Scaling Ruby on Rails: Setting Up A Dedicated MySQL Server (part 2)

Published on February 27, 2014
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By O.S. Tezer

Scaling Ruby on Rails: Setting Up A Dedicated MySQL Server (part 2)


Each server that is part of a multi-machine application deployment stack should be like a good Italian pizza: a solid base needs to be garnished only with the necessary ingredients, without over-bloating or heavily loading, in order to keep everything easy to handle (and manage).

In this second part of our Scaling-Rails DigitalOcean article series, we are going to see how to create a droplet to host the database layer, for application servers to connect-to and work-with. Our aim here is to minimize the chances of letting a Single Point of Failure (SPoF) emerge as a possible culprit of downtime (or loss), by distinctively delegating one single task per server.


1. Choosing A Database

2. Server Set-Up Structure

  1. Load-Balancing Multiple Application Servers
  2. The Database Server Layer

3. Adding The Database Server To The Deployment Set-Up

  1. Preparing The Server

4. Installing MySQL

  1. Downloading The Database Server
  2. Performing The Initial Set-Up
  3. Connect To The Database Server
  4. Create A New Database
  5. Create A New Database User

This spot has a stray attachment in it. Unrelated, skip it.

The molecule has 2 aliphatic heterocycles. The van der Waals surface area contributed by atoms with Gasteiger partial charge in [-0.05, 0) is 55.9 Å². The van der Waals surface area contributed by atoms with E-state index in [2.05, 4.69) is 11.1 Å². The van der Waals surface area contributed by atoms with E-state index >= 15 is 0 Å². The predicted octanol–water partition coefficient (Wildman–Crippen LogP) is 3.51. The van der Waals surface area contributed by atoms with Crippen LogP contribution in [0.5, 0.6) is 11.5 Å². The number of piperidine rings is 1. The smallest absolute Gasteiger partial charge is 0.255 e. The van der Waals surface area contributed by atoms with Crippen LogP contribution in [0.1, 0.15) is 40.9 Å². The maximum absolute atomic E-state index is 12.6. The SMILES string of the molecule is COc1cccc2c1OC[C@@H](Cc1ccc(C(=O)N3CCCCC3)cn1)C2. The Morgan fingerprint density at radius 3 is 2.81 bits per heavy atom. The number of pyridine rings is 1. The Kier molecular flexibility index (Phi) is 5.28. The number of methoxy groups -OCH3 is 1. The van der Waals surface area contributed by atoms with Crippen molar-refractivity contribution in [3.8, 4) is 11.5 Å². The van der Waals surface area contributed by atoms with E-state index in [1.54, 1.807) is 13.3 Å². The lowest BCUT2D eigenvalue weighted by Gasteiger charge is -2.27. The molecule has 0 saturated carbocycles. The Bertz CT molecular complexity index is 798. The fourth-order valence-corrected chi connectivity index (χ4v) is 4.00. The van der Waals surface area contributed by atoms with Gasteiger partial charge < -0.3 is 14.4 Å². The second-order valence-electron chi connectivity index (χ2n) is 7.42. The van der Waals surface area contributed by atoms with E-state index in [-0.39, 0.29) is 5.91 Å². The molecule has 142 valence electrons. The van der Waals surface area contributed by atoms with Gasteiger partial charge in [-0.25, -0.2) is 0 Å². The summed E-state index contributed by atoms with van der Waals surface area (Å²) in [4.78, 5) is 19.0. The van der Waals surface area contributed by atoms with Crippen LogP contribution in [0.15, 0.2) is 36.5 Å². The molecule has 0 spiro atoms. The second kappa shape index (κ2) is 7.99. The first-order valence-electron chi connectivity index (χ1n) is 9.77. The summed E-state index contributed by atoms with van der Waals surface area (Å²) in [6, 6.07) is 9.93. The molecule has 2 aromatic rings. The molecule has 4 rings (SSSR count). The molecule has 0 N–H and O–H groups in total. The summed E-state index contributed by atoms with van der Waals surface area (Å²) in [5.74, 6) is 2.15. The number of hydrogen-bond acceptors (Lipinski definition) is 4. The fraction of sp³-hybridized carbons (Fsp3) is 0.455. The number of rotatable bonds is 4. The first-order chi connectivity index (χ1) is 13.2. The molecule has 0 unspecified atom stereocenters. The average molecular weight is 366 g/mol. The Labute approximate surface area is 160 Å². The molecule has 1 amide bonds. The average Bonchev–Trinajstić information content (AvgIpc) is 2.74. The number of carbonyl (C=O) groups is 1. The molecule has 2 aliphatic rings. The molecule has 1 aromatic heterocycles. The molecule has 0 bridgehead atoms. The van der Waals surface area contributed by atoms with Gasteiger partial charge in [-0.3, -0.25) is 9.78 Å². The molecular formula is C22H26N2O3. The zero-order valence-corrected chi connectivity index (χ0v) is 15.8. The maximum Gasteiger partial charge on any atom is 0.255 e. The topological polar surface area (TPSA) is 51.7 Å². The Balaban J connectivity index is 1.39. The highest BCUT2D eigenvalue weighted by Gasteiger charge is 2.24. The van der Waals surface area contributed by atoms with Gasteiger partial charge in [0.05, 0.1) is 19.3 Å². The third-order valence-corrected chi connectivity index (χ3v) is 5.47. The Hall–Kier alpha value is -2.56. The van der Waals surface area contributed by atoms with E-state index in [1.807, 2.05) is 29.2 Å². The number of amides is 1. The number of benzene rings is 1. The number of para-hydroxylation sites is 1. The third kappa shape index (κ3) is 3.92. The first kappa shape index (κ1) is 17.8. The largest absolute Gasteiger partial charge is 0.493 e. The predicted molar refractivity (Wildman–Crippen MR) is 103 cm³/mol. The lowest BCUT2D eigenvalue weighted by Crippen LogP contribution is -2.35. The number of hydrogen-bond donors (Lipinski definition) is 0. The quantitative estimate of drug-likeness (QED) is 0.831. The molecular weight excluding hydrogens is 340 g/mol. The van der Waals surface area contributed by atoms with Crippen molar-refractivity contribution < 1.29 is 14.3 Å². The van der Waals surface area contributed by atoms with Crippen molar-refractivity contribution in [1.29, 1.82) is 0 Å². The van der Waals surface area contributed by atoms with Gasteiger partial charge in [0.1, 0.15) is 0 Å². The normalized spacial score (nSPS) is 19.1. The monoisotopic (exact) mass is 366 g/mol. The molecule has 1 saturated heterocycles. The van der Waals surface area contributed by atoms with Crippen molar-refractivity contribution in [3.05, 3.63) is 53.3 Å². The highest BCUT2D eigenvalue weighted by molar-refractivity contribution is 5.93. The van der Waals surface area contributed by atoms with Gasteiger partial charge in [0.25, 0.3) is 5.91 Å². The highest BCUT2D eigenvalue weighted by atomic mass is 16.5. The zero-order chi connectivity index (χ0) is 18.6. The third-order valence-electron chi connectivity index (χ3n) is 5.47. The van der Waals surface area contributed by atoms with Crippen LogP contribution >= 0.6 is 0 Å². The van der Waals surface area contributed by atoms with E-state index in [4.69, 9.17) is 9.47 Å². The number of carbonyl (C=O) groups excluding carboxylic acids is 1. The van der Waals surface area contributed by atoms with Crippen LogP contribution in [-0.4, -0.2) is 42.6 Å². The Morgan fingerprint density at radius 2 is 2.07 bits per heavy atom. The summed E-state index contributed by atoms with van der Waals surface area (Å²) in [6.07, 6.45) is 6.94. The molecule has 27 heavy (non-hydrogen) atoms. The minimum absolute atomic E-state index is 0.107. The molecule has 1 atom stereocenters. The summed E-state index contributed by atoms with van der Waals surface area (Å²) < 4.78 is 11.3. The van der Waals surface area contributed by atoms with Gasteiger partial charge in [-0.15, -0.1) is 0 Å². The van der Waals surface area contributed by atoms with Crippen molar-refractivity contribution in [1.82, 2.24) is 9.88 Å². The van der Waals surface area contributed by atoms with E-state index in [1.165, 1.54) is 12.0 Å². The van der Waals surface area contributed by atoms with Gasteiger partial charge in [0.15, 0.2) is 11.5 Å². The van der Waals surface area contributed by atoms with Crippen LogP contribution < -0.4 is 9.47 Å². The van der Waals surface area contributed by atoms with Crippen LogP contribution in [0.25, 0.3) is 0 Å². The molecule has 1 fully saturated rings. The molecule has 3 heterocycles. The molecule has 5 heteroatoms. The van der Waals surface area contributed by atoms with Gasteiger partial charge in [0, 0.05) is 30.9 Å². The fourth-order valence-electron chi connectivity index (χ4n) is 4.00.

6. Granting Privileges
  7. Enabling Remote Connections

5. Configuring Rails Applications

  1. Installing Database Server Libraries
  2. Configuring database.yml For Rails
  3. Getting The mysql Gem
  4. Migrating Data Between Servers

Choosing A Database

Ruby on Rails application development framework provides a large array of support for database servers. For a majority of applications, a relational database management system is the way to go. However, some might require a non-relational, schema-less NoSQL database server – either instead of the relational one or both running together.

When you begin working with Rails on your own development computer, the simplest and probably the most logical way is to start with using a capable but basic database implementation, such as the SQLite library. However, for real-world deployments, chances are SQLite would be insufficient to handle your application load, thus requiring a full-fledged RDBMS.

Depending on your needs and application type, you need to decide on a database management system (i.e. a database server) to create the database layer of your application deployment set-up.

For relational databases some of the more popular choices are:

  • MySQL and derivatives:

The most popular and commonly used RDBMS and related, forked projects.

  • PostgreSQL:

The most advanced, SQL-compliant and open-source objective-RDBMS.

For non-relational database servers:

  • Column based:

Cassandra, HBase, etc.

  • Document:

MongoDB, Couchbase, etc

  • Graph:

OrientDB, Neo4J, etc.

In order to make a clear and long-term decision before continuing with deploying a database server, you might be interested in reading our articles on the subject:

  • Introduction To Databases:

Understanding SQL And NoSQL Databases And Different Database Models

  • Relational:

A Comparison Of Relational Database Management Systems

  • NoSQL:

A Comparison Of NoSQL Database Management Systems And Models

Server Set-Up Structure

Before we begin with building the database layer, let’s see what our final deployment set up will look like.

Load-Balancing Multiple Application Servers

Previously, after creating a load-balancer / reverse-proxy with multiple application servers, this is what we had in the end: